By Mark John
(Buddhist monk Thich Nhat Hanh (C), who left Vietnam in 1966 and lives in France, walks among believers after finishing a speech at the opening ceremony of a requiem mass at the Non Nuoc pagoda in Soc Son mountain, 64 km (40 miles) north of Hanoi, April 20, 2007. REUTERS/Kham)
Internationally renowned Zen monk Thich Nhat Hanh, who in the 1960s came to prominence as an opponent of the Vietnam war, is in intensive care in France after suffering a brain haemorrhage, his official website said.
“(He) is still very responsive and shows every indication of being aware of the presence of those around him,” his website plumvillage.org said last Thursday, adding “a full recovery may be possible”.
Nhat Hanh, 88, left Vietnam in 1966 and has lived in France for years. He was admitted to a hospital in the southwest city of Bordeaux earlier this month.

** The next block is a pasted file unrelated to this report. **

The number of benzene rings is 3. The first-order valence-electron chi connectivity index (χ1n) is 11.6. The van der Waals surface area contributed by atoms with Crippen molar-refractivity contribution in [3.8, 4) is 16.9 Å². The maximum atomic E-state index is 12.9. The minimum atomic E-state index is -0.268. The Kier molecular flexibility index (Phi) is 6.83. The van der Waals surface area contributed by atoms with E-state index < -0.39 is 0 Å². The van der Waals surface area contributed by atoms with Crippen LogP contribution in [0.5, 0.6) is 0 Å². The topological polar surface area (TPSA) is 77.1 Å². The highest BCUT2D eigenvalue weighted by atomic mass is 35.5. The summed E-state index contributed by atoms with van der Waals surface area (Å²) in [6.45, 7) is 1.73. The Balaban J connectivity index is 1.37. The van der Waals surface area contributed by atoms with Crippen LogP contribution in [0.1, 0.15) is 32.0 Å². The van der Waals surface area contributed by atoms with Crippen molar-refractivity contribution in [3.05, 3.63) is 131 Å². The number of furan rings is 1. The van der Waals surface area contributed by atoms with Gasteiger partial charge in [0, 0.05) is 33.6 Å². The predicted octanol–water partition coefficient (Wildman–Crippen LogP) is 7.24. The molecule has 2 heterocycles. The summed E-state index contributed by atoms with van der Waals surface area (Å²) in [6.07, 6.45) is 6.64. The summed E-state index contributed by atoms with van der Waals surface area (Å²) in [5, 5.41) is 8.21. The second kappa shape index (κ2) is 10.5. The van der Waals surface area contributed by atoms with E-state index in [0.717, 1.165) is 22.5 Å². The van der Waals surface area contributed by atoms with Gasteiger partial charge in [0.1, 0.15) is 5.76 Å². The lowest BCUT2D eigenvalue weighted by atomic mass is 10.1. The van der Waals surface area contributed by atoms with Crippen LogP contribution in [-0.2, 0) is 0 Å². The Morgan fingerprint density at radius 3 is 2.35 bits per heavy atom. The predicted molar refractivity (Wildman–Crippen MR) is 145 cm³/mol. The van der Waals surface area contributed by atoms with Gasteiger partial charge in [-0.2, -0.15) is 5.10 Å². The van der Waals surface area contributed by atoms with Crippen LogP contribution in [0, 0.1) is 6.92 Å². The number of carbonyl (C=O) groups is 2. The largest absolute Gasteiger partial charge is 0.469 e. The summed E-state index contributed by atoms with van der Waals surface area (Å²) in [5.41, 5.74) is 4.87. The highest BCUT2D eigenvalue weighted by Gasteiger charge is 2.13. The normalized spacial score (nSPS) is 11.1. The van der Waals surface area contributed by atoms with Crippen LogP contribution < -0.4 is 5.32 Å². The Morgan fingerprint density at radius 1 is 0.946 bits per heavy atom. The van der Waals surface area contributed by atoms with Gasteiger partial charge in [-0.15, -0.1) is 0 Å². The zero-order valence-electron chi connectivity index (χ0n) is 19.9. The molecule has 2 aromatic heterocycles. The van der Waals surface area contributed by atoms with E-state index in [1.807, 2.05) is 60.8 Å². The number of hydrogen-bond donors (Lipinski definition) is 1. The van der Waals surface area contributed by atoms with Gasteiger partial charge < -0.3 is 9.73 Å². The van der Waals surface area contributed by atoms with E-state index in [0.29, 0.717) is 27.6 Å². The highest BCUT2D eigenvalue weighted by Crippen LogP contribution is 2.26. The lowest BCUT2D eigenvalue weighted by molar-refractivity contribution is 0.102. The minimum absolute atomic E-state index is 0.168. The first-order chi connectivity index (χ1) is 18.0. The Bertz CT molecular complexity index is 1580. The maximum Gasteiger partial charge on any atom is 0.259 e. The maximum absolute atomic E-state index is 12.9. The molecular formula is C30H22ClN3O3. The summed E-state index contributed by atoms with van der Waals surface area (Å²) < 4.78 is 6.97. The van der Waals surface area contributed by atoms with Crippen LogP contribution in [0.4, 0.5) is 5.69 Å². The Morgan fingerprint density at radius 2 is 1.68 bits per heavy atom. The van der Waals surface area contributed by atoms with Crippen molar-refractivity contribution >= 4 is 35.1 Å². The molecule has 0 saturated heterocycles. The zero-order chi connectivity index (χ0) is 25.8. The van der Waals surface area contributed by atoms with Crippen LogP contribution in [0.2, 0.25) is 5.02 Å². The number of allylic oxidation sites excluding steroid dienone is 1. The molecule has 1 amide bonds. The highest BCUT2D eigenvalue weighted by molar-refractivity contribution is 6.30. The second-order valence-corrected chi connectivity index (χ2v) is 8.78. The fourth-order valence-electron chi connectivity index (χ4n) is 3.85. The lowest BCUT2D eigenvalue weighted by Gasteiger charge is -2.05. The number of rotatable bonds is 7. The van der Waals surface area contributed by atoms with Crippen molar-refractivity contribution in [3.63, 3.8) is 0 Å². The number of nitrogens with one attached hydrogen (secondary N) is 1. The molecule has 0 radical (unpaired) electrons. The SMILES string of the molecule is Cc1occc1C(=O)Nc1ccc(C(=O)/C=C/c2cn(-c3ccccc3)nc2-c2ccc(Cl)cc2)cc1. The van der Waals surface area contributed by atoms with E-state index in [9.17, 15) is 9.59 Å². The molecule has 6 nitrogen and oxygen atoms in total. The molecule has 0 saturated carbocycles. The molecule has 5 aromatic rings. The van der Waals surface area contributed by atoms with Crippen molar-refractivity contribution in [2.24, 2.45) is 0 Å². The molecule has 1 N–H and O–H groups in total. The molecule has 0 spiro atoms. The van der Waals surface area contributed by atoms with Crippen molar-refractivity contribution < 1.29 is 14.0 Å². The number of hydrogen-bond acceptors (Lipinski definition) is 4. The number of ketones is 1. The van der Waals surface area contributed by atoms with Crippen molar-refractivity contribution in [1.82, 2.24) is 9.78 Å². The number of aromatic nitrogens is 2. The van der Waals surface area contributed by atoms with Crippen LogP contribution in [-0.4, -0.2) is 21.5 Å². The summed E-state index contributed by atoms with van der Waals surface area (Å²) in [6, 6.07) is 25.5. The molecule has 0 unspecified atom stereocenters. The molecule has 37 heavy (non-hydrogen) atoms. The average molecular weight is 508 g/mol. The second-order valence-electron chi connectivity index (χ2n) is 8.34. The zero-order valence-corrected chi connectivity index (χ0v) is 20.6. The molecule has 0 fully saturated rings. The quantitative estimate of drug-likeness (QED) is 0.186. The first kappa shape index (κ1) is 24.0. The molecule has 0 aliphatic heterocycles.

In the 1960s he was a leader in a movement of Buddhists in South Vietnam that called for a negotiated end to the war.
One of the world’s most prominent Buddhist leaders, he has written dozens of books and has followers around the world. He was exiled from Vietnam after travelling outside the country to speak out against the war, and was influential in persuading Americans to turn against U.S. involvement in the conflict.
via Zen anti-Vietnam war leader suffers brain haemorrhage in France | Reuters.